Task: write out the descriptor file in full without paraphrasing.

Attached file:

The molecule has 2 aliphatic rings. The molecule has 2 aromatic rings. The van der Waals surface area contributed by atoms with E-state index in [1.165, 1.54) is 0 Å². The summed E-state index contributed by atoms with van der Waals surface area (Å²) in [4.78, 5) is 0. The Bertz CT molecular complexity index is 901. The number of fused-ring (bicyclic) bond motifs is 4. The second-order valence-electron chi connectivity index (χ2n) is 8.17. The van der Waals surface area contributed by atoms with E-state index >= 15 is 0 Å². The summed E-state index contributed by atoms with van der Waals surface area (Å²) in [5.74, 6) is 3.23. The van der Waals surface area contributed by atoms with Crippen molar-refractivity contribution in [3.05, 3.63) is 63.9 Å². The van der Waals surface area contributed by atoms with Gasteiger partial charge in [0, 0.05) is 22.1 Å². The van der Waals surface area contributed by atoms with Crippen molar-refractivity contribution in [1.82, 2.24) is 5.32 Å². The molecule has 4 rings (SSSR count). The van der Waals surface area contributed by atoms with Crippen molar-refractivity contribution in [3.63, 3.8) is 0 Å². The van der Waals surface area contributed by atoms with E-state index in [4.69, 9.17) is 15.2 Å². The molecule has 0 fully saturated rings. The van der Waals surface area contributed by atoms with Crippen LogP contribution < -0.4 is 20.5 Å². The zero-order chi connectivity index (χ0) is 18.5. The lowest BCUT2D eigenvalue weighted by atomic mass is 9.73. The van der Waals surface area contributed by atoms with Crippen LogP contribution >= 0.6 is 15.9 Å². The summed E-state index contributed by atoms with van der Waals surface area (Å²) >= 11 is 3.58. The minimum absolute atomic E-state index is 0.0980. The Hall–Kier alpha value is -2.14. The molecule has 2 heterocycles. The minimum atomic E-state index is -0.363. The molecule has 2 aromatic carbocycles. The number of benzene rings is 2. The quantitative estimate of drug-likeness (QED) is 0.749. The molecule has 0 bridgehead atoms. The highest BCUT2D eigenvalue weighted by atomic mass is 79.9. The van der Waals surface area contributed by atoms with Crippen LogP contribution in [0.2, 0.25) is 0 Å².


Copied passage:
The molecule has 2 aliphatic rings. The molecule has 2 aromatic rings. The van der Waals surface area contributed by atoms with E-state index in [1.165, 1.54) is 0 Å². The summed E-state index contributed by atoms with van der Waals surface area (Å²) in [4.78, 5) is 0. The Bertz CT molecular complexity index is 901. The number of fused-ring (bicyclic) bond motifs is 4. The second-order valence-electron chi connectivity index (χ2n) is 8.17. The van der Waals surface area contributed by atoms with E-state index >= 15 is 0 Å². The summed E-state index contributed by atoms with van der Waals surface area (Å²) in [5.74, 6) is 3.23. The van der Waals surface area contributed by atoms with Crippen molar-refractivity contribution in [3.05, 3.63) is 63.9 Å². The van der Waals surface area contributed by atoms with Gasteiger partial charge in [0, 0.05) is 22.1 Å². The van der Waals surface area contributed by atoms with Crippen molar-refractivity contribution in [1.82, 2.24) is 5.32 Å². The molecule has 4 rings (SSSR count). The van der Waals surface area contributed by atoms with Crippen molar-refractivity contribution in [3.63, 3.8) is 0 Å². The van der Waals surface area contributed by atoms with E-state index in [4.69, 9.17) is 15.2 Å². The molecule has 0 fully saturated rings. The van der Waals surface area contributed by atoms with Crippen LogP contribution < -0.4 is 20.5 Å². The zero-order chi connectivity index (χ0) is 18.5. The lowest BCUT2D eigenvalue weighted by atomic mass is 9.73. The van der Waals surface area contributed by atoms with Crippen LogP contribution >= 0.6 is 15.9 Å². The summed E-state index contributed by atoms with van der Waals surface area (Å²) >= 11 is 3.58. The minimum absolute atomic E-state index is 0.0980. The Hall–Kier alpha value is -2.14. The molecule has 2 heterocycles. The minimum atomic E-state index is -0.363. The molecule has 2 aromatic carbocycles. The number of benzene rings is 2. The quantitative estimate of drug-likeness (QED) is 0.749. The molecule has 0 bridgehead atoms. The highest BCUT2D eigenvalue weighted by atomic mass is 79.9. The van der Waals surface area contributed by atoms with Crippen LogP contribution in [0.2, 0.25) is 0 Å².